Special School to Close in June : Education: Escalon Center teaches and counsels emotionally disturbed students. But financial woes force the decision to shut down.


After several years of scraping by on a dwindling budget, an Altadena school that serves the most severely emotionally disturbed students from surrounding school districts will close its doors June 23.

Since 1959, the Escalon Center has been teaching students who were branded unmanageable in regular classes and special education programs. On an Altadena site shaded by orange and lemon trees and graced by a view of the San Gabriel Mountains, 75 students learn academic basics in classes with a 5-1 ratio of students to teachers. They also receive counseling for the problems that brought them here.

But a chain of financial crises is forcing the school to close this year, to the dismay of students who have enjoyed the tranquil setting and individualized attention.

“This is about the best school I’ve ever seen,” said Vickie Williams, whose 10-year-old son, Jeff, is legally blind and suffers from behavioral problems related to his deteriorating vision.


“Jeff, due to his vision, becomes very frustrated and angry,” she said. “Public schools aren’t set up to deal with kids they can’t control all the time. . . . At Escalon, he was excited. His first day he came home and said, ‘Mom, they actually taught me math. I got to read and write. I got to play softball, basketball.’ ”

Escalon is a private nonprofit school funded by donations, grants and payments from school districts whose students it serves--Pasadena, Burbank, Glendale and Los Angeles.

But the grants and donations have dried up because of the recession, Escalon Director Nancy Davidson said. Two thrift stores that benefited the school went bankrupt. And the center has not received cost-of-living increases from the cash-strapped school districts in four years.

Although the center receives about $2,000 per student per month, it is not enough to pay for the high number of staff per student, the behavioral specialist, counselors, vocational training program and transportation.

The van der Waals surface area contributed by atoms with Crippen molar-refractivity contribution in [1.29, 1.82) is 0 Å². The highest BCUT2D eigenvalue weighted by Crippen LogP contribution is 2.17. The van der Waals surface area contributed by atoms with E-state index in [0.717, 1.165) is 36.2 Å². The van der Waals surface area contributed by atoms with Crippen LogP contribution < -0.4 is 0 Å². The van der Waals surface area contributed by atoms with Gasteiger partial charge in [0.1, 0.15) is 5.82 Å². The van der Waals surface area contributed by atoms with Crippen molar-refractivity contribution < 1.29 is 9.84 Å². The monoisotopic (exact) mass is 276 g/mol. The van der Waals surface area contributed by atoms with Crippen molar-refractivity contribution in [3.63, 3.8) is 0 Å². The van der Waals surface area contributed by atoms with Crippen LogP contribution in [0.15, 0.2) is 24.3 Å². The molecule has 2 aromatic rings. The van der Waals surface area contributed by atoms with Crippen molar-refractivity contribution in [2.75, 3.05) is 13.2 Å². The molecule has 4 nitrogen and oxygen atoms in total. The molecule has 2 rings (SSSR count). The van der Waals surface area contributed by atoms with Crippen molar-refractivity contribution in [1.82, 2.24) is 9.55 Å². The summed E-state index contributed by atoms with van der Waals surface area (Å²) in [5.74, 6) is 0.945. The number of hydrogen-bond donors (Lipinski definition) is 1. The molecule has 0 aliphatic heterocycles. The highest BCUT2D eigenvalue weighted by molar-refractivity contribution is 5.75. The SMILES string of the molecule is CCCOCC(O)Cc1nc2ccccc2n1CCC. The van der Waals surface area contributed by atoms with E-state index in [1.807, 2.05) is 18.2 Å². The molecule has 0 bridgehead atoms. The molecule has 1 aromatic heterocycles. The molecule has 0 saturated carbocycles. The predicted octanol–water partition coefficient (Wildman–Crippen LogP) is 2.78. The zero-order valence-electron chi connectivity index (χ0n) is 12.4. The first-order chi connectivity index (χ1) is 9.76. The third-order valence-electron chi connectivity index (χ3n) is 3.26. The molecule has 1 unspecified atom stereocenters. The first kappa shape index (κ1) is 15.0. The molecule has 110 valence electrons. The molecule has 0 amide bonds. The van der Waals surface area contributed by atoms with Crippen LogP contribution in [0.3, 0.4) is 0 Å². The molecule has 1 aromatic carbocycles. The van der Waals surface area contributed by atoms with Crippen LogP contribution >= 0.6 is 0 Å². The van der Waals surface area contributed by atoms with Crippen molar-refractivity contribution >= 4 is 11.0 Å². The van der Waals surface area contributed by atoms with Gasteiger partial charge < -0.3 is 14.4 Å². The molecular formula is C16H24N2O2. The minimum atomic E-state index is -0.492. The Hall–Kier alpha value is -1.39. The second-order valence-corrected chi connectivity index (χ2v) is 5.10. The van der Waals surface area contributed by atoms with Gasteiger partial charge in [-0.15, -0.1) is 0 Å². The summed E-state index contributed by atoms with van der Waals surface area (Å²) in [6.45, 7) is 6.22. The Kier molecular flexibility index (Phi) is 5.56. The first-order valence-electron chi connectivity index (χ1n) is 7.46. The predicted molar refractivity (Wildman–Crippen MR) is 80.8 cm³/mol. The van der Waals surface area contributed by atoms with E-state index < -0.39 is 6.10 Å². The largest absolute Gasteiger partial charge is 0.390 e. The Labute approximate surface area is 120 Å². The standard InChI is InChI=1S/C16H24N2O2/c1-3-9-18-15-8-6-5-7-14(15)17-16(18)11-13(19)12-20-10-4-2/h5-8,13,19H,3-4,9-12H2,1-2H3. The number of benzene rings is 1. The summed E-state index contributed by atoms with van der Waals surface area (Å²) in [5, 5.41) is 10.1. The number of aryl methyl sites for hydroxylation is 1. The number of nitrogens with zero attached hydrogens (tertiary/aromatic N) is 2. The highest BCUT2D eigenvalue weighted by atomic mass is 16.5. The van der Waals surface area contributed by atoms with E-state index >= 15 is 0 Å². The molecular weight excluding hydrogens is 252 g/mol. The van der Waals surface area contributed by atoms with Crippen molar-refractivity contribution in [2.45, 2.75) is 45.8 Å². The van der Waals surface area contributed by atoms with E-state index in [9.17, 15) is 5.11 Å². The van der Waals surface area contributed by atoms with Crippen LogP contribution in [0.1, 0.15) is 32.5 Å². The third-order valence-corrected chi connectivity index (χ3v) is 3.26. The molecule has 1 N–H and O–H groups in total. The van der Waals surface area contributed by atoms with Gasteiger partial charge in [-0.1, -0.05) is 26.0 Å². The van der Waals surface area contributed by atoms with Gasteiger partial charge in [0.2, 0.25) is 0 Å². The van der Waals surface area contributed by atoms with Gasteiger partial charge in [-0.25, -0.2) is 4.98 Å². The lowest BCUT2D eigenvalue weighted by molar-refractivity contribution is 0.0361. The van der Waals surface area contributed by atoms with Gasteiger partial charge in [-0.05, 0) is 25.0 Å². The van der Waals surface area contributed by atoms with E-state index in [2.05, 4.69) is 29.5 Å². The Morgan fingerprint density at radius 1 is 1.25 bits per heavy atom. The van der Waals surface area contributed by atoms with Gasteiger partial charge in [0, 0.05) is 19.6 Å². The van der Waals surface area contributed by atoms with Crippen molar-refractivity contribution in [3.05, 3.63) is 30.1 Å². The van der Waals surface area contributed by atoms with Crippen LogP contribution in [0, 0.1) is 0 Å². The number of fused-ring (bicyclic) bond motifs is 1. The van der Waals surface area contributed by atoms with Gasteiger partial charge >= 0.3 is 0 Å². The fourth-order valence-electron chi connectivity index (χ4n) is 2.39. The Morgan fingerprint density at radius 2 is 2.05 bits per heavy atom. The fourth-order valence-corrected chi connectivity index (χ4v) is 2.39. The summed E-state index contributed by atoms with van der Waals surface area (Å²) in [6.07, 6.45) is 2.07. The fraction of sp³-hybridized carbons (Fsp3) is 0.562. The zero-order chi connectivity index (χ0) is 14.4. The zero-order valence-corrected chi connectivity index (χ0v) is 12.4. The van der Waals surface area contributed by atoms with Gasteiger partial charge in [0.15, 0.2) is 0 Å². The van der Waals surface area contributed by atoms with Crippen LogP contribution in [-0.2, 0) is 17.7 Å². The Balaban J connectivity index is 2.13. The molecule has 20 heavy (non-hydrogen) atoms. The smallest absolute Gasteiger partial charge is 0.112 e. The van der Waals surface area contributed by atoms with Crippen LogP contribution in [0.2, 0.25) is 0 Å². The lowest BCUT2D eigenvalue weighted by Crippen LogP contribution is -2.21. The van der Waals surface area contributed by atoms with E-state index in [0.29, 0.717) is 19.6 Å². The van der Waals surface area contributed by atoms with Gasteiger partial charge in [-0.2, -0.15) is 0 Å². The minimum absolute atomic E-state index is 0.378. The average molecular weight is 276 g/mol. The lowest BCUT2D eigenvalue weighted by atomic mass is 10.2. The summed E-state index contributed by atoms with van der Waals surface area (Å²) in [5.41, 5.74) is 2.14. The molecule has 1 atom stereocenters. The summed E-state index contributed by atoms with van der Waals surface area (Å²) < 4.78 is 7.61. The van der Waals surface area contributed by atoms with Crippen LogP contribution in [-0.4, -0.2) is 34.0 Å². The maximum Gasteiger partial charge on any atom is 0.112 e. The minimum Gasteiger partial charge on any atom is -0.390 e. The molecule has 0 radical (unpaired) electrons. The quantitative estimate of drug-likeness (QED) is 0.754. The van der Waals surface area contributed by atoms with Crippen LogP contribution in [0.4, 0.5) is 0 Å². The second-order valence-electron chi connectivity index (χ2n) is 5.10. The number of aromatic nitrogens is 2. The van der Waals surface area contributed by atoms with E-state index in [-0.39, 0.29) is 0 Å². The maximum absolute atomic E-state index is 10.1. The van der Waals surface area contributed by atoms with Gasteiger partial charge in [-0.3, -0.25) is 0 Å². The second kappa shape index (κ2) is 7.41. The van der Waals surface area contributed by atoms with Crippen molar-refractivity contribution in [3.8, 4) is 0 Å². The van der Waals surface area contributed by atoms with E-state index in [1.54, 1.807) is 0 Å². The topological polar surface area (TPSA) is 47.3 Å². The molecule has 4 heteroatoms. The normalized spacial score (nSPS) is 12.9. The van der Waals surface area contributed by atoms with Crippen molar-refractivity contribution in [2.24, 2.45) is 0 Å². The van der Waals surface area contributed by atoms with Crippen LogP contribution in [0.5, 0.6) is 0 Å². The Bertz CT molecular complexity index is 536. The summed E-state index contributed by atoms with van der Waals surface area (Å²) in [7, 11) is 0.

In the past few years, Davidson said, the average age of students has dropped and their disorders have become more severe. Before, Escalon primarily served students with learning disabilities. Now its students include those with prenatal substance abuse syndrome and teen-agers involved in gang violence.

“It has driven up the cost of educating them, but it has not driven up the reimbursement,” Davidson said.

The school districts that send students to Escalon will decide with the parents where the children will go next. Some will attend other private schools. Others will return to public school.

“I think that when a student is given (money to attend a special school), the point of it is to get students to the point where they can come back to a public school--it is not to fund them forever,” said Jane Stone, director of special education for the Pasadena Unified School District.


A few students, including Chris Davis, 18, are graduating. Davis, who said he has emotional problems, has attended Escalon for three years and plans to enroll in Glendale Community College next year.

“If this place hadn’t been around when I was here, I wouldn’t be graduating and going to college,” he said.

Jose Anaya and Jerry Figueroa, both 18, are near-casualties of gang warfare who found refuge at Escalon. Both participated in gangs in their previous high schools. Anaya was stabbed with a screwdriver. Figueroa was stabbed and shot.

“Right here you can’t get jumped,” Figueroa said.


Anaya agreed. “It’s safe. When you need help, they come and help you.”

Anaya and Figueroa will return to public schools next year. They said they are not worried about gang problems because they will attend different high schools than before.

Their teacher, Karla Thomas, is not sure it will be that easy. “It’s too bad the school’s closing,” she said. “The system’s working against us. We’re trying to save our children, but we’re losing the race.”